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On SLI, Competition, Overclocking, And Availability

GeForce GTX 680, Part 2: SLI, 5760x1080, And Overclocking
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The last 24 hours involved a flurry of benchmarking, analyzing specific use cases, and troubleshooting strange behaviors. Let’s consider each addition to our launch coverage, one topic at a time.

First, SLI and CrossFire. A great many games stand to benefit from two GeForce GTX 680s or Radeon HD 7970s working cooperatively, particularly if you have a 30” screen or three 1920x1080 displays. In several instances, a second card means the difference between unplayable performance at 5760x1080 and a generally smooth experience. Aside from Metro 2033, Nvidia’s newest single-GPU flagships consistently top the charts. In light of a lower price tag and fewer driver-related oddities, I wouldn’t hesitate to buy two GeForce GTX 680s instead of the two Radeon HD 7970s I purchased (and for $100 less), given an opportunity to choose again.

Great! So, give me two then. Er, we’re sorry. GeForce GTX 680s are no longer available. Although there were plenty of entries for them at launch, they sold out within just a couple of hours. That probably shouldn’t have come as a surprise, given Nvidia’s competitive position against Radeon HD 7970. Nevertheless, we’re sticklers about availability, and the fact that you can’t buy a GTX 680 means that folks who simply cannot wait might want to consider a Radeon HD 7970 in the meantime. After all, there are plenty of them, and they generally seem to have quite a bit of built-in headroom.

Ah, overclocking. Don’t the Radeon HD 7970s retake significant ground in the hands of enthusiasts? They certainly can, yes. In some cases, a Radeon that would have trailed a GeForce, unmodified, may be able to outpace the Nvidia card after an overclock. When you take into account the fact that we hit Overdrive’s core ceiling of 1125 MHz and that folks have seen more than 1300 MHz from Tahiti, the potential performance gains are substantial. We’d really like to see AMD provide access to more aggressive settings. When its PowerTune technology is doing its job, settings that push higher than the board’s TDP should be dealt with elegantly anyway.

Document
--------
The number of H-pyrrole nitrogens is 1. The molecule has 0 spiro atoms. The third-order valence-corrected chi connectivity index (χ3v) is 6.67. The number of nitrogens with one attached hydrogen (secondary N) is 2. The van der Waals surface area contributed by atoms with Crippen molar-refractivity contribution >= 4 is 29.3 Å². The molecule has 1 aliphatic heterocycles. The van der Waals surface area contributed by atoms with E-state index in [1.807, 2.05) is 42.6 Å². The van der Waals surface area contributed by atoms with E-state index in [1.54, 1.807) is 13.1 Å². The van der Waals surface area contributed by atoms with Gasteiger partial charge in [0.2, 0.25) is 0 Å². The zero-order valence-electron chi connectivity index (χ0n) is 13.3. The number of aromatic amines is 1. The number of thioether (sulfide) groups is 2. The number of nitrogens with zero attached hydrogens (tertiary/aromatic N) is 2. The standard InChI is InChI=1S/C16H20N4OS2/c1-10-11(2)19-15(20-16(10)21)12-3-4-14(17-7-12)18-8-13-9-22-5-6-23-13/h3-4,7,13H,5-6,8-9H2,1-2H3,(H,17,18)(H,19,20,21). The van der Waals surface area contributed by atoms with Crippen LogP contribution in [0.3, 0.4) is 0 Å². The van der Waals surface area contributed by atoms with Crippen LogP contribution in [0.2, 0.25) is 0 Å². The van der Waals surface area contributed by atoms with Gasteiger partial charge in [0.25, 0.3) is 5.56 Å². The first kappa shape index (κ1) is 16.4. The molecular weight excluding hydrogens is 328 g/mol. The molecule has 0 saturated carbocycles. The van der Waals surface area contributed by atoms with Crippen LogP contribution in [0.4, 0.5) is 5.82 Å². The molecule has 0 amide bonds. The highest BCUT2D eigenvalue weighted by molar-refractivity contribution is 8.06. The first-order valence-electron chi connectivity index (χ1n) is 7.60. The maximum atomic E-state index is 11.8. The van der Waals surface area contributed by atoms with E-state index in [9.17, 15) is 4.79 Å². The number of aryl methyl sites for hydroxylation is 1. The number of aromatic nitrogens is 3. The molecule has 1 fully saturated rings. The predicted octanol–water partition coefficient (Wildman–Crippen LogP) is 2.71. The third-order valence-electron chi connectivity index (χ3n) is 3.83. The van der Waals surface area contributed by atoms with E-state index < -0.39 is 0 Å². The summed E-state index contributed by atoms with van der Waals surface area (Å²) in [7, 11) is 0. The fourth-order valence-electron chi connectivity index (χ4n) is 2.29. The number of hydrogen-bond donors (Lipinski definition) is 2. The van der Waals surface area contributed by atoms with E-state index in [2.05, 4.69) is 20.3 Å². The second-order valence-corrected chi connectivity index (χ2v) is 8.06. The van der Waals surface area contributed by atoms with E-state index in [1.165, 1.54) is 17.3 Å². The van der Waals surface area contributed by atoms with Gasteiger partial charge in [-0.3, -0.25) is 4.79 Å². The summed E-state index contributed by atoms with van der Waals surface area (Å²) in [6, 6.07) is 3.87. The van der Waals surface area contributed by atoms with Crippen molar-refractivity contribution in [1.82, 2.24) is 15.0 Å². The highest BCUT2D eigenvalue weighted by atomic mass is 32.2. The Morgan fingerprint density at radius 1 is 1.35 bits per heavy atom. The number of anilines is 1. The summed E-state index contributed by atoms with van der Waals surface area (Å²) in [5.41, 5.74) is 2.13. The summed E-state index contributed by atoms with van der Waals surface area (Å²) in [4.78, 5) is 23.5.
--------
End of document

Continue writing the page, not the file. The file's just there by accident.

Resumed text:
Once Nvidia addresses its current availability dearth, the pressure will be back on AMD. In my initial analysis, I concluded that the Radeon HD 7970 would need to drop $100. I’d be comfortable revising that to $75. Right now, at $550, the company is charging more for a lower-performing product, and that’s a bad combination. At $475, AMD could at least duck in under the GeForce GTX 680 and hook enthusiasts with solid gaming, superior compute, and perhaps more enthusiast-friendly Overdrive ceilings. Kepler may have sent Tahiti on a short vacation, but AMD has all of the tools it needs to get back to business. Let’s see if the company is willing to use them.

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  • 29 Hide
    cangelini , March 24, 2012 3:07 AM
    weatherdudeYou know, I'm starting to wonder what the Tom's Hardware labs are like. I hope it has something to keep the staff sane as they run tests over and over again.Anyways, looks like the competition in the GPU world is going strong right now. To me both the GTX 680 and Radeon 7970 are fine pieces of work. The general compute performance of Tahiti is really really good though so will AMD really reduce the prices significantly below the GTX 680?Great review as usual. All your hard work is appreciated.

    If ever you're in Bakersfield, CA, you're welcome to drop by and check the lab out. It's like a gamer candy store, literally stacked with graphics cards higher than I can reach!
  • 25 Hide
    weatherdude , March 24, 2012 2:56 AM
    You know, I'm starting to wonder what the Tom's Hardware labs are like. I hope it has something to keep the staff sane as they run tests over and over again.

    Anyways, looks like the competition in the GPU world is going strong right now. To me both the GTX 680 and Radeon 7970 are fine pieces of work. The general compute performance of Tahiti is really really good though so will AMD really reduce the prices significantly below the GTX 680?

    Great review as usual. All your hard work is appreciated.
  • 20 Hide
    bystander , March 24, 2012 2:15 AM
    tacoslaveamds driver team needs to get off its ass i mean look at those crossfire results thats downright pitiful .

    What is wrong with their crossfire performance?

    You do have to look at the high resolution benchmarks to see actual crossfire results, as 1080p benchmarks are being bottlenecked by the CPU.
Other Comments
  • 20 Hide
    bystander , March 24, 2012 2:15 AM
    tacoslaveamds driver team needs to get off its ass i mean look at those crossfire results thats downright pitiful .

    What is wrong with their crossfire performance?

    You do have to look at the high resolution benchmarks to see actual crossfire results, as 1080p benchmarks are being bottlenecked by the CPU.
  • 6 Hide
    Anonymous , March 24, 2012 2:28 AM
    Would like to see CUDA compute instead of openCL stuff. Something like Blender/Cycles benchmark.
  • 18 Hide
    cangelini , March 24, 2012 2:30 AM
    I am a PCIt is quite clear that the Radeons are more powerful but that once again the Nvidia favoring benchmark suite once again favors Nvidia.

    If you were to hand-pick a suite to favor AMD, what would it include? :)  You did notice the Radeons doing really well in Battlefield and Metro, right?